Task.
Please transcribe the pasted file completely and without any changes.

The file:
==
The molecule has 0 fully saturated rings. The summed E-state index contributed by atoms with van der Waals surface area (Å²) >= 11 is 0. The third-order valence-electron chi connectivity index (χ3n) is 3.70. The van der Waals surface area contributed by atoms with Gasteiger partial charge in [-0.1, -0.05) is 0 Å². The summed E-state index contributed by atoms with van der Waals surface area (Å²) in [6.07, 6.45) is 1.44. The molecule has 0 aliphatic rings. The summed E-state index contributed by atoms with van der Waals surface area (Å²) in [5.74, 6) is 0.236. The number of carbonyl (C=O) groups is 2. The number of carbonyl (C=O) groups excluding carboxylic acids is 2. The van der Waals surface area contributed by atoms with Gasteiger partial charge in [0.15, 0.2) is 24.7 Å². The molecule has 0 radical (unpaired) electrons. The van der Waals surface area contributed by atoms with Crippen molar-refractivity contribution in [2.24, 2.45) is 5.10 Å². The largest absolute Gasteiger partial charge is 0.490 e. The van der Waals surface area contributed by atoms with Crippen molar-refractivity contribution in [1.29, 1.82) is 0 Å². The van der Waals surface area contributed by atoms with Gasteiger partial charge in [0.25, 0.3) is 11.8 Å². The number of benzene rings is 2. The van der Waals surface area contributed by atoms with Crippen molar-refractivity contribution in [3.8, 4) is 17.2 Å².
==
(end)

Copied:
The molecule has 0 fully saturated rings. The summed E-state index contributed by atoms with van der Waals surface area (Å²) >= 11 is 0. The third-order valence-electron chi connectivity index (χ3n) is 3.70. The van der Waals surface area contributed by atoms with Gasteiger partial charge in [-0.1, -0.05) is 0 Å². The summed E-state index contributed by atoms with van der Waals surface area (Å²) in [6.07, 6.45) is 1.44. The molecule has 0 aliphatic rings. The summed E-state index contributed by atoms with van der Waals surface area (Å²) in [5.74, 6) is 0.236. The number of carbonyl (C=O) groups is 2. The number of carbonyl (C=O) groups excluding carboxylic acids is 2. The van der Waals surface area contributed by atoms with Gasteiger partial charge in [0.15, 0.2) is 24.7 Å². The molecule has 0 radical (unpaired) electrons. The van der Waals surface area contributed by atoms with Crippen molar-refractivity contribution in [2.24, 2.45) is 5.10 Å². The largest absolute Gasteiger partial charge is 0.490 e. The van der Waals surface area contributed by atoms with Crippen molar-refractivity contribution in [1.29, 1.82) is 0 Å². The van der Waals surface area contributed by atoms with Gasteiger partial charge in [0.25, 0.3) is 11.8 Å². The number of benzene rings is 2. The van der Waals surface area contributed by atoms with Crippen molar-refractivity contribution in [3.8, 4) is 17.2 Å².